Gen Petraeus, who resigned as CIA director in 2012 following an extramarital affair, said the president-elect may succeed on the international stage because he will face less opposition from the American right.
The general, who is among a number of people linked with the position of secretary of state in the incoming administration, indicated he could work with Mr Trump.
He told BBC Radio Four's Today programme: "If you're asked, you've got to serve - put aside any reservations based on campaign rhetoric ... and figure out what's best for the country.
"I've been in a position before where a president has turned to me in the Oval Office in a difficult moment, without any pleasantries, and said, 'I'm asking you as your president and commander in chief to take command of the international security force in Afghanistan'.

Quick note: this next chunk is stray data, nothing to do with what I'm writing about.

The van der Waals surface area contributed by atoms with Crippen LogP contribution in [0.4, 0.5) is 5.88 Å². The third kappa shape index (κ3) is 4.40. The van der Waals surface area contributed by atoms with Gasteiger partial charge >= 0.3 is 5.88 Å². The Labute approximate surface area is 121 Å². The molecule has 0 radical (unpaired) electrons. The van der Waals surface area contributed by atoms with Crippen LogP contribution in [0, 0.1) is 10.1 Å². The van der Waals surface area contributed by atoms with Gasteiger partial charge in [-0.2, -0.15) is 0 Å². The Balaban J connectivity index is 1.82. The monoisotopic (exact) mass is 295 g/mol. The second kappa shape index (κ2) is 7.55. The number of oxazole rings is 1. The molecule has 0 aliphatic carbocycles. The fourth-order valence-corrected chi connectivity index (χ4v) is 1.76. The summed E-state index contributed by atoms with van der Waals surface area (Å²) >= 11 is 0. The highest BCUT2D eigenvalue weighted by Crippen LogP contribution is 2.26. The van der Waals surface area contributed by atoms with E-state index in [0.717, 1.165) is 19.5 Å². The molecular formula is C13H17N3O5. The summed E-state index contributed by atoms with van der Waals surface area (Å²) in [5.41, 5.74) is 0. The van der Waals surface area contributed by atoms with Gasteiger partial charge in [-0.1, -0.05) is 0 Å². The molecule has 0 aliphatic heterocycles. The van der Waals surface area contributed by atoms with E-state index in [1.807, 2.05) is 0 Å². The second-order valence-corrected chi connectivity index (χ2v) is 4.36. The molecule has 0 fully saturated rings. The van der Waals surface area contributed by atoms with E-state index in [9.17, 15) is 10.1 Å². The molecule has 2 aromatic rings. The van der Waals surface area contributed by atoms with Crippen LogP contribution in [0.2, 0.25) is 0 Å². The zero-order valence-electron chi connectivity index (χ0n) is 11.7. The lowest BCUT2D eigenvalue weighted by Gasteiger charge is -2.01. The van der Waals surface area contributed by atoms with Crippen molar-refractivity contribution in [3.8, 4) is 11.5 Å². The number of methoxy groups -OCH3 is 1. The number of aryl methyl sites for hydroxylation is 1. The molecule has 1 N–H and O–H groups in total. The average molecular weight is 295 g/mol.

"The only response can be, 'Yes, Mr President'.
"It's interesting that those who have been talking to him have said, you know, he's very personable, very hospitable, very gracious guy, full of questions and dialogue."
The general compared Mr Trump to former president Richard Nixon, who thawed relations with China, saying: "Only Nixon could have gone to China. Anyone else would have been criticised from the right.
"I think that the current president would have been criticised from the right had he tried some of the kinds of outreach that, in fact, President-elect Trump may pursue."